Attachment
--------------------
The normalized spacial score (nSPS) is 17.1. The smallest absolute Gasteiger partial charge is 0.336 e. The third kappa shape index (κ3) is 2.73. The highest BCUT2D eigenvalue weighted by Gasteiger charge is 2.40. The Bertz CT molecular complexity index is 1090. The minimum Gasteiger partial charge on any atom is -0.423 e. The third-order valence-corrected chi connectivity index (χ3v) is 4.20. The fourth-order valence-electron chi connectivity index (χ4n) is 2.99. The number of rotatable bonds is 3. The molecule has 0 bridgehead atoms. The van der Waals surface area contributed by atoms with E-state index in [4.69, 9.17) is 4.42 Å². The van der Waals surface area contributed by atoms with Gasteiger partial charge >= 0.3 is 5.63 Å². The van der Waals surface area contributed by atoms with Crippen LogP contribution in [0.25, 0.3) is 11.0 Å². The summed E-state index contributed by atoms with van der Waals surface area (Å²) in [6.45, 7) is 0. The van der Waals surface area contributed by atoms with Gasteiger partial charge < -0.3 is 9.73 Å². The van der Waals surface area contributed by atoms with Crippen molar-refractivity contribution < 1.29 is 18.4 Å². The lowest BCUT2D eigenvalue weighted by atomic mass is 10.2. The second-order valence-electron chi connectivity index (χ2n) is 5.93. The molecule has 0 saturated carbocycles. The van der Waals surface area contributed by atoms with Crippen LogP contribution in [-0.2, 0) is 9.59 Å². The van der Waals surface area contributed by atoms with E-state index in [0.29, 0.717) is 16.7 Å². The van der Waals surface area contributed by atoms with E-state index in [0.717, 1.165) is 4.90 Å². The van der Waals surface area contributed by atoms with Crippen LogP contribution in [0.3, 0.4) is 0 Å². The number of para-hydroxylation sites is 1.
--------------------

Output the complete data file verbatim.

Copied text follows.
The normalized spacial score (nSPS) is 17.1. The smallest absolute Gasteiger partial charge is 0.336 e. The third kappa shape index (κ3) is 2.73. The highest BCUT2D eigenvalue weighted by Gasteiger charge is 2.40. The Bertz CT molecular complexity index is 1090. The minimum Gasteiger partial charge on any atom is -0.423 e. The third-order valence-corrected chi connectivity index (χ3v) is 4.20. The fourth-order valence-electron chi connectivity index (χ4n) is 2.99. The number of rotatable bonds is 3. The molecule has 0 bridgehead atoms. The van der Waals surface area contributed by atoms with E-state index in [4.69, 9.17) is 4.42 Å². The van der Waals surface area contributed by atoms with Gasteiger partial charge >= 0.3 is 5.63 Å². The van der Waals surface area contributed by atoms with Crippen LogP contribution in [0.25, 0.3) is 11.0 Å². The summed E-state index contributed by atoms with van der Waals surface area (Å²) in [6.45, 7) is 0. The van der Waals surface area contributed by atoms with Gasteiger partial charge < -0.3 is 9.73 Å². The van der Waals surface area contributed by atoms with Crippen molar-refractivity contribution < 1.29 is 18.4 Å². The lowest BCUT2D eigenvalue weighted by atomic mass is 10.2. The second-order valence-electron chi connectivity index (χ2n) is 5.93. The molecule has 0 saturated carbocycles. The van der Waals surface area contributed by atoms with Crippen LogP contribution in [-0.2, 0) is 9.59 Å². The van der Waals surface area contributed by atoms with E-state index in [0.29, 0.717) is 16.7 Å². The van der Waals surface area contributed by atoms with E-state index in [0.717, 1.165) is 4.90 Å². The van der Waals surface area contributed by atoms with Crippen LogP contribution in [0.3, 0.4) is 0 Å². The number of para-hydroxylation sites is 1.